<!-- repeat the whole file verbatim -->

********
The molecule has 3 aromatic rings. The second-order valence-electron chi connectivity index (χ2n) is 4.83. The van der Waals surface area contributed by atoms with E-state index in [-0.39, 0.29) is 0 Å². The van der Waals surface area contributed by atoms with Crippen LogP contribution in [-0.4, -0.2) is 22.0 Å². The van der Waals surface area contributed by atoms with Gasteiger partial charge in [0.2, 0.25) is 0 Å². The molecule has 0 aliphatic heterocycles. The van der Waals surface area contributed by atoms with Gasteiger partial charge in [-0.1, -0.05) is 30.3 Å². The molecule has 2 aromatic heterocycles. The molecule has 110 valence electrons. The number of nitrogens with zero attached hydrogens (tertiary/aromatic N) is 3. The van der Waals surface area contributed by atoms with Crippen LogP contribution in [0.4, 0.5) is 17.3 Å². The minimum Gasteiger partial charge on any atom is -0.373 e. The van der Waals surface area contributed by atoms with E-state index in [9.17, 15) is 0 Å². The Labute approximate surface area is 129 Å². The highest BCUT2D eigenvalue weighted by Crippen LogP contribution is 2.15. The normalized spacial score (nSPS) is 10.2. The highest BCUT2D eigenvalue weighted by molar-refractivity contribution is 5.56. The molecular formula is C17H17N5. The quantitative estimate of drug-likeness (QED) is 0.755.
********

The molecule has 3 aromatic rings. The second-order valence-electron chi connectivity index (χ2n) is 4.83. The van der Waals surface area contributed by atoms with E-state index in [-0.39, 0.29) is 0 Å². The van der Waals surface area contributed by atoms with Crippen LogP contribution in [-0.4, -0.2) is 22.0 Å². The van der Waals surface area contributed by atoms with Gasteiger partial charge in [0.2, 0.25) is 0 Å². The molecule has 0 aliphatic heterocycles. The van der Waals surface area contributed by atoms with Gasteiger partial charge in [-0.1, -0.05) is 30.3 Å². The molecule has 2 aromatic heterocycles. The molecule has 110 valence electrons. The number of nitrogens with zero attached hydrogens (tertiary/aromatic N) is 3. The van der Waals surface area contributed by atoms with Crippen LogP contribution in [0.4, 0.5) is 17.3 Å². The minimum Gasteiger partial charge on any atom is -0.373 e. The van der Waals surface area contributed by atoms with E-state index in [9.17, 15) is 0 Å². The Labute approximate surface area is 129 Å². The highest BCUT2D eigenvalue weighted by Crippen LogP contribution is 2.15. The normalized spacial score (nSPS) is 10.2. The highest BCUT2D eigenvalue weighted by molar-refractivity contribution is 5.56. The molecular formula is C17H17N5. The quantitative estimate of drug-likeness (QED) is 0.755.